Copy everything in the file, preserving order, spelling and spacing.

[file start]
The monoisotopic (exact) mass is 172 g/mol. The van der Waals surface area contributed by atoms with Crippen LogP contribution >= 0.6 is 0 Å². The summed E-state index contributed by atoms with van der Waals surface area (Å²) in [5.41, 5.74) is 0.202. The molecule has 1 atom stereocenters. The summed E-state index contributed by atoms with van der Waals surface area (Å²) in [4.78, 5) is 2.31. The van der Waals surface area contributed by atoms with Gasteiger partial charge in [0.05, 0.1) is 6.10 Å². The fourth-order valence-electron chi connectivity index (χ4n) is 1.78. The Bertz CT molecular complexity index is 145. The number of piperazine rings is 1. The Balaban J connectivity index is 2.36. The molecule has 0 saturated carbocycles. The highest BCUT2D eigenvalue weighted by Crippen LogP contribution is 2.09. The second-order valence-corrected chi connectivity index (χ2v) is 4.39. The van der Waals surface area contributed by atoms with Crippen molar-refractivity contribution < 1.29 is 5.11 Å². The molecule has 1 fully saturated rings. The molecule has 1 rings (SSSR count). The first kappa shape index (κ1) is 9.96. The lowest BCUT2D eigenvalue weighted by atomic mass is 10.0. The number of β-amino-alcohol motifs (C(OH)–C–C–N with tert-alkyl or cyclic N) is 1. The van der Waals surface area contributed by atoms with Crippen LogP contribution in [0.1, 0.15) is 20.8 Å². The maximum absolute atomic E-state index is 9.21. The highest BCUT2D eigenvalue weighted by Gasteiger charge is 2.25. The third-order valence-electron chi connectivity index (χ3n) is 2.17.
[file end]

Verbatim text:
The monoisotopic (exact) mass is 172 g/mol. The van der Waals surface area contributed by atoms with Crippen LogP contribution >= 0.6 is 0 Å². The summed E-state index contributed by atoms with van der Waals surface area (Å²) in [5.41, 5.74) is 0.202. The molecule has 1 atom stereocenters. The summed E-state index contributed by atoms with van der Waals surface area (Å²) in [4.78, 5) is 2.31. The van der Waals surface area contributed by atoms with Gasteiger partial charge in [0.05, 0.1) is 6.10 Å². The fourth-order valence-electron chi connectivity index (χ4n) is 1.78. The Bertz CT molecular complexity index is 145. The number of piperazine rings is 1. The Balaban J connectivity index is 2.36. The molecule has 0 saturated carbocycles. The highest BCUT2D eigenvalue weighted by Crippen LogP contribution is 2.09. The second-order valence-corrected chi connectivity index (χ2v) is 4.39. The van der Waals surface area contributed by atoms with Crippen molar-refractivity contribution < 1.29 is 5.11 Å². The molecule has 1 fully saturated rings. The molecule has 1 rings (SSSR count). The first kappa shape index (κ1) is 9.96. The lowest BCUT2D eigenvalue weighted by atomic mass is 10.0. The number of β-amino-alcohol motifs (C(OH)–C–C–N with tert-alkyl or cyclic N) is 1. The van der Waals surface area contributed by atoms with Crippen LogP contribution in [0.1, 0.15) is 20.8 Å². The maximum absolute atomic E-state index is 9.21. The highest BCUT2D eigenvalue weighted by Gasteiger charge is 2.25. The third-order valence-electron chi connectivity index (χ3n) is 2.17.